United States District Court, N.D. Illinois, Eastern Division
July 28, 2014
SAM LEE PATTERSON, Plaintiff,
OFFICER McKOY, et al., Defendants.
MEMORANDUM OPINION AND ORDER
JOAN H. LEFKOW, District Judge.
Plaintiff, Sam Lee Patterson (hereinafter, "Plaintiff" or "Patterson"), filed suit, pro se, against Cook County Correctional Officers McKoy and Johnson (hereinafter, "Defendants"). Plaintiff alleges that Defendants subjected him to deliberate indifference to a serious medical condition on April 8, 2013, while he incarcerated at the Cook County Jail.
Presently pending before the Court is Defendant's motion for summary judgment [#27]. Defendants argue in their motion that the Plaintiff has failed to exhaust his administrative remedies prior to filing suit. For the reasons stated herein, the Defendants' motion for summary judgment is granted.
The following facts are taken from Defendants' Rule 56.1 statement and from the record attached to Defendants Rule 56.1 statement. Plaintiff is currently housed in Cook County Jail, Division 10, awaiting trial. (Defendant's L.R. 56.1 statements of fact ¶ 1). At the time Plaintiff filed his Complaint on June 25, 2013, and during the relevant time period referenced therein, he was detained in the Cook County Department of Corrections ("CCDOC"). (Defendant's L.R. 56.1 statements of fact ¶ 2). During the time covered in Plaintiff's allegations, Plaintiff was assigned to Division 9, a general population division that also holds people who have been issued disciplinary tickets. (Defendant's L.R. 56.1 statements of fact ¶ 4). Plaintiff was housed in the general population area of Division 9. Id.
On April 8, 2013, Plaintiff was in the day room during the morning shift for a period of two and a half to three hours. (Defendant's L.R. 56.1 statements of fact ¶ 5). During this time, Plaintiff was able to walk around the day room but Plaintiff's cell was locked. Id. Plaintiff told Defendant Officer McKoy that he was not feeling well and that he would like to see a "psych." (Defendant's L.R. 56.1 statements of fact ¶ 6). Officer McKoy called the doctor but "nobody got back with him" and he was told that "they going to call back later." (Defendant's L.R. 56.1 statements of fact ¶ 7). Officer McKoy was shortly thereafter relieved by Defendant Officer Johnson for his lunch break. Id.
Plaintiff told Officer Johnson that he didn't feel well, that he needed to see a psych doctor, and that he didn't want to go back in his cell. (Defendant's L.R. 56.1 statements of fact ¶ 8). Plaintiff did not fill out a medical request slip on April 8, 2012, but he was scheduled to see a mental health specialist on April 9, 2012. (Defendant's L.R. 56.1 statements of fact ¶ 9). At the end of Plaintiff's "time out" he was let back in his cell and the door was locked behind him. (Defendant's L.R. 56.1 statements of fact ¶ 10).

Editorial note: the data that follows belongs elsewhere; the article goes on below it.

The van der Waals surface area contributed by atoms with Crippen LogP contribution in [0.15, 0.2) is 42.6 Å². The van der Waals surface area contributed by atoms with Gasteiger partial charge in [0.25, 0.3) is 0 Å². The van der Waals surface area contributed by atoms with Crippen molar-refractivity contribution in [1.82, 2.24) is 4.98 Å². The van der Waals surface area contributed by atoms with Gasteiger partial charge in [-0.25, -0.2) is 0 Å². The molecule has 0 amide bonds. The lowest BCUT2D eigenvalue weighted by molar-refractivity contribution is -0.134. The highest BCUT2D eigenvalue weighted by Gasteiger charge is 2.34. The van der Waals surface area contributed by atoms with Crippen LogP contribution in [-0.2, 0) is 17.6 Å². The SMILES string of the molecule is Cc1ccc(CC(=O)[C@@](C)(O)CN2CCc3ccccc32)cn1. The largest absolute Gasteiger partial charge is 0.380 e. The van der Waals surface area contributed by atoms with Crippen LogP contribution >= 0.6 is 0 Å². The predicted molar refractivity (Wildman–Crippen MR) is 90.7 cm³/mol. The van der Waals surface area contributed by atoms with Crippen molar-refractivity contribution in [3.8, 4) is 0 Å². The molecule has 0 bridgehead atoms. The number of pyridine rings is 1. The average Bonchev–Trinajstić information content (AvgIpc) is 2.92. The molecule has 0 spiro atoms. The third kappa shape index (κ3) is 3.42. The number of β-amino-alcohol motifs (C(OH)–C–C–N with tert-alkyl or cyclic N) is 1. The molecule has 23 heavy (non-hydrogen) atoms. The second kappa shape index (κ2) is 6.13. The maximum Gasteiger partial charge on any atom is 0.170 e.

Shortly after being let back in his cell, Plaintiff unscrewed a light bulb from his cell and cut himself on his upper arms. (Defendant's L.R. 56.1 statements of fact ¶ 11). When Cook County Officers discovered Plaintiff, he was promptly taken to the dispensary in Division 9 for triage and eventually to Cermak Health Services for further treatment. (Defendant's L.R. 56.1 statements of fact ¶ 12). After the incident and throughout the rest of the day of April 8, 2012, and into the early morning hours of April 9, 2013, doctors treated Plaintiff for his physical injuries. (Defendant's L.R. 56.1 statements of fact ¶ 13). Plaintiff was also seen by mental health specialists. Id.
CCDOC had a grievance procedure that was in effect and available to all detainees/inmates in 2013. (Defendant's L.R. 56.1 statements of fact ¶ 16). Filing an appeal of a grievance is required to exhaust administrative remedies under CCDOC's Inmate Grievance Procedure. (Defendant's L.R. 56.1 statements of fact ¶ 17). Plaintiff was familiar with the process of filing a detainee grievance. (Defendant's L.R. 56.1 statements of fact ¶ 18).
During the period from September 5, 2012, when he was first incarcerated, to August 26, 2013, Plaintiff filed a total of seven grievance forms. (Defendant's L.R. 56.1 statements of fact ¶ 19). Of those seven grievance forms, two of those grievances concerned incidents involving mental health care. (Defendant's L.R. 56.1 statements of fact ¶ 20).
On March 18, 2013, Plaintiff submitted a grievance form requesting mental health care. (Defendant's L.R. 56.1 statements of fact ¶ 21). This grievance was given a control number 2013x0829. Id. Plaintiff received a response for this grievance on April 3, 2013, which stated that, per his requests, he had received mental health treatment on March 15, 2013, and March 20, 2013. (Defendant's L.R. 56.1 statements of fact ¶ 22). Plaintiff received and signed this response on April 3, 2013. Id. Plaintiff did not file an appeal of this grievance. (Defendant's L.R. 56.1 statements of fact ¶ 23). Moreover, no one prevented him from filing an appeal of his grievance. Id.